2. Decimate — Most people use this word today as meaning “to utterly destroy.” So one might say, “Our culture has really been decimated by no-fault divorce.” But decimate did not mean originally “to utterly destroy.” Decimate means to reduce something by a tenth (deci = 10). The word comes from the Roman practice of reducing rebellious town populations by a 10th. In effect, the message was: “You mess with the Romans, and this is what you get. It’ll be worse next time.” Alas, trying to recover the original meaning of this word may be a lost cause at this point. The word may be destined to go the way of other Latin-based words such as “manufacture,” which meant literally in Latin “handmade” (manu = hand, facere = to make), but now means just the opposite. Other English-based words have also reversed meanings, so that we drive in parkways and park on driveways.
3. Service — There is a tendency, especially from government officials, to take the noun “service” and turn it into a verb. And so it is common to hear someone say, “We service our clients” or “We serviced 50 people last month.” No! People are served, not serviced. Perhaps you may speak of a car as being serviced, but people are served. Frankly, too, the word evokes the world of prostitution, where prostitutes often speak of “servicing” their “Johns” (i.e. clients). For the record, avoid using nouns as verbs. All this verbing is weirding me out.
4. Not unlike — This strange expression, in a way, cancels itself out as a double negative. For example, someone may say, “This car is not unlike that car.” Trying to figure out exactly what the sentence means may very well make your head explode. In fact, it strains the meaning of the word “sentence,” which refers to a string of words that make sense. Perhaps, in the sentence above, the person means to say this car is not like that car. Or maybe he or she means just the opposite, since not + un means “is,” doesn’t it? (negative + negative = positive). Then perhaps the sentence means this car is like that car. Like I say, it can make your head explode. So try to avoid making heads explode by not using the expression “not unlike.”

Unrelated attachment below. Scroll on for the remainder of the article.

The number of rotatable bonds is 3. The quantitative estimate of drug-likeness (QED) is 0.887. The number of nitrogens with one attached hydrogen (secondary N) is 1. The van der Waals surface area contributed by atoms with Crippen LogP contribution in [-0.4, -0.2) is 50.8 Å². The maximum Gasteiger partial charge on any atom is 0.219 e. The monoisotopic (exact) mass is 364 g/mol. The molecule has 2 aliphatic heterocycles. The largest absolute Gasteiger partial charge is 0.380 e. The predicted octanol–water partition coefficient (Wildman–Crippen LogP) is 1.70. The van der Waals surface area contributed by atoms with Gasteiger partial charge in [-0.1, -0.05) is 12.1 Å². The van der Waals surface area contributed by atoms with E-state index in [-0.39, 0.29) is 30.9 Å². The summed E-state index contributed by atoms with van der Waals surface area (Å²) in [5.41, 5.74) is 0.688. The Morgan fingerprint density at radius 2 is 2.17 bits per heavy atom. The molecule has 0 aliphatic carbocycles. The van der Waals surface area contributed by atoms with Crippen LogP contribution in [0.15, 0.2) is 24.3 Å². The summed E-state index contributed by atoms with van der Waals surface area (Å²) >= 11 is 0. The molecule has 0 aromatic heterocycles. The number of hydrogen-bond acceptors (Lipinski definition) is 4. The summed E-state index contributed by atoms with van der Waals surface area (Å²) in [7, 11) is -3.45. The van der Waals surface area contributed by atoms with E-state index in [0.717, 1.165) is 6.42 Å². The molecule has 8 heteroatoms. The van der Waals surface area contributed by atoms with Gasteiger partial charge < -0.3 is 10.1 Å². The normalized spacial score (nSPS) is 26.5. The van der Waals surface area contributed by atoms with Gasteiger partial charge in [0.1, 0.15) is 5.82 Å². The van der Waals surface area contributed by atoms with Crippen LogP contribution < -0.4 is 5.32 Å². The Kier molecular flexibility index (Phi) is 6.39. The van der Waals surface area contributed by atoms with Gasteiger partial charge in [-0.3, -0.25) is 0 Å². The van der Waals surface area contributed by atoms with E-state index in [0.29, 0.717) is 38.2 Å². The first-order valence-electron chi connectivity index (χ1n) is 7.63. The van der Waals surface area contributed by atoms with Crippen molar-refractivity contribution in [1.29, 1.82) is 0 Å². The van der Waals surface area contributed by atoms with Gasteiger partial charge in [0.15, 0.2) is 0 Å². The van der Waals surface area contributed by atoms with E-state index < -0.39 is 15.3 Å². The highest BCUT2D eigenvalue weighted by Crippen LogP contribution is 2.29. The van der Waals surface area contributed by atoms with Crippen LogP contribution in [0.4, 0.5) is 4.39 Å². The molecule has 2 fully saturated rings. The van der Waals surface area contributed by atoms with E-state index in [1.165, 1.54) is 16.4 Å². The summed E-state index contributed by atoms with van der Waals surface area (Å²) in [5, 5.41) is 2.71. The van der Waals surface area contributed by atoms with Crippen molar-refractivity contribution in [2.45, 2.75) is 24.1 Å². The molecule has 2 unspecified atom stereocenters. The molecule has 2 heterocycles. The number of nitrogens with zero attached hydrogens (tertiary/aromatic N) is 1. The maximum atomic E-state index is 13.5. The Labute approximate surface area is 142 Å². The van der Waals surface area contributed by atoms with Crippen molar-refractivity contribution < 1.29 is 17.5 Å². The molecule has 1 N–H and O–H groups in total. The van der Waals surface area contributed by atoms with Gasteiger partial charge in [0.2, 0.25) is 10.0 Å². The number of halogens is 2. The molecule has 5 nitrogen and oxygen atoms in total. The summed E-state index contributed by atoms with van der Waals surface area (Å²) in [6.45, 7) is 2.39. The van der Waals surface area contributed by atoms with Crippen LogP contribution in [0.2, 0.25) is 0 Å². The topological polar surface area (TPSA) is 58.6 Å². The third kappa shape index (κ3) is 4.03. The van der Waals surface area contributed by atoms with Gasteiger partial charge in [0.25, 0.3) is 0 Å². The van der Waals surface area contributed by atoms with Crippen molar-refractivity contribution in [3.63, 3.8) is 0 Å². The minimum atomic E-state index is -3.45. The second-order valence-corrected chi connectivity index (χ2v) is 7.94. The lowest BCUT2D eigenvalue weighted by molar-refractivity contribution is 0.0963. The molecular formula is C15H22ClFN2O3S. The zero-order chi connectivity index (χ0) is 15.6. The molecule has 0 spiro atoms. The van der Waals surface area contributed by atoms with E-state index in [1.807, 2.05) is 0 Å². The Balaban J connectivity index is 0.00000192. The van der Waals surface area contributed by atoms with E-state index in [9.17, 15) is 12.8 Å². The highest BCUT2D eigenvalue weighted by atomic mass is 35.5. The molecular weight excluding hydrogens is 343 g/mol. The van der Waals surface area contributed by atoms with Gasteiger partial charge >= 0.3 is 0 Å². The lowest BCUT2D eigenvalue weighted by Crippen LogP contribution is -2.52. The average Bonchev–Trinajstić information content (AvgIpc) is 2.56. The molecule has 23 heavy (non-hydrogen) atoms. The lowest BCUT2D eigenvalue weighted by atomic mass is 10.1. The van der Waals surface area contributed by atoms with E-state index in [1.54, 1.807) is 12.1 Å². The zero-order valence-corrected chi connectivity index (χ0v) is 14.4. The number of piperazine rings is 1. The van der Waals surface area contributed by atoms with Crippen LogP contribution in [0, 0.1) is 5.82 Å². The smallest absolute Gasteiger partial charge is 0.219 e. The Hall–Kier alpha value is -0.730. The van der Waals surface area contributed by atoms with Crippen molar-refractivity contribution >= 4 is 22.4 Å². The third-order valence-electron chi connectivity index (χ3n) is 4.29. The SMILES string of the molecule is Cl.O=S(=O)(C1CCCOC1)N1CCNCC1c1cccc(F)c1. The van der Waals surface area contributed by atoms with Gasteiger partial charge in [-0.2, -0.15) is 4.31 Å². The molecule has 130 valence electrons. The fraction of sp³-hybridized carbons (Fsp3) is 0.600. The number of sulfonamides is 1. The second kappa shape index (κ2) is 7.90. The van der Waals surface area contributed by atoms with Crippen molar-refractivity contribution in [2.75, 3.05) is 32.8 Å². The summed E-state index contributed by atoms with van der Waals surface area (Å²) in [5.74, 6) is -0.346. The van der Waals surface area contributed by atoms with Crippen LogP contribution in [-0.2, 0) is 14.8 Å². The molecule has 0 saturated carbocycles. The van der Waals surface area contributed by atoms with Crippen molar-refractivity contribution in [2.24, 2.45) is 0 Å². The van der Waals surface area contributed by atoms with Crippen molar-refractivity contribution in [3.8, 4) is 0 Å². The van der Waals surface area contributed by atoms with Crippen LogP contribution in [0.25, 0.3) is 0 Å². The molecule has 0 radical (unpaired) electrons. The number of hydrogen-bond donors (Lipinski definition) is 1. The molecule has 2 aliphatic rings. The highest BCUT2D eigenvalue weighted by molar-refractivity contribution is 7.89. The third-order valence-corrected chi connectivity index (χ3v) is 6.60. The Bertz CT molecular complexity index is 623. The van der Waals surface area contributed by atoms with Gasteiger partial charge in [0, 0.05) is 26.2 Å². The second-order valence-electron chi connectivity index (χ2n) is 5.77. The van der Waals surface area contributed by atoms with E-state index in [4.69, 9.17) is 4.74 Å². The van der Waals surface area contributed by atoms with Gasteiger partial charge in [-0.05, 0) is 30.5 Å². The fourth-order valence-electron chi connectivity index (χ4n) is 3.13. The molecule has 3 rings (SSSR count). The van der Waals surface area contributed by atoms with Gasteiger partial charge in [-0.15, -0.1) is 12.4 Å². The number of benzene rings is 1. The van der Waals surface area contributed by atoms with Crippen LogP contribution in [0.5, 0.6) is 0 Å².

5. Proactive — This is another strange word that has crept into our vocabulary. How is “proactive” so different than active? One might argue that there’s a temporal dimension here. Hence one who is “proactive” is one who is actually ahead of his time. But, usually, we use the prefix “pre” in temporal references, as in “pre-emptive” or “prediction.” To be honest, in the sentence “He is a proactive person” I’m not exactly sure what is really meant here. I think the speaker intends to indicate something positive, such that the person is sort of “ahead of the curve” or something. Honestly, it is just not all that clear what the word “proactive” means, at least to me. But maybe I’m just being reactive.
6. Utilize — Why not just say “use”? This oddity is beginning to diminish, and none too soon. I live for the day when we no longer use “utilize.”
7. Intellectually dishonest — How is being “intellectually dishonest” different from being just plain dishonest? Is not honesty or dishonesty always rooted in the intellect and manifest in speech? If there are some other types of dishonesty, such as, say, emotional dishonesty or physical dishonesty or verbal dishonesty, I have never heard such qualifiers attached. So if someone says, “You are being intellectually dishonest,” it seems to me that is just a highfalutin way of saying you’re being dishonest.
8. “Are you suggesting …?” — This is a common expression that prefaces a question, usually by members of the mainstream media. Thus a member of the media may ask someone such as me, “Are you suggesting that people who don’t follow the teachings of the Church are in error?” There’s a part of me that wants to answer, “I am not suggesting anything. I’m saying it outright!” But here, too, the phrase seems to serve a relativist climate where people “suggest” rather than say or claim. But let me be clear, as one NOT influenced by relativism to a large decree, when I am asked a question, I state an answer. I do not suggest an answer, and neither should you, at least when it comes to faith or morals. Do not suggest the faith: Say what you mean; mean what you say. But don’t say it meanly.
Well, okay, feel free to add to my little list of annoying words and expressions to avoid in the new year. But let’s not be like the politically correct crowd and become like language police either. My observations are made more in humor than in a desire to stamp out stuff. Language has a fluidity that must be respected even by etymological wonks like me. So if you want to add to the list of annoyances, do so, but do it with humor and panache.
Msgr. Charles Pope is a priest of the Archdiocese of Washington.
- msgr. charles pope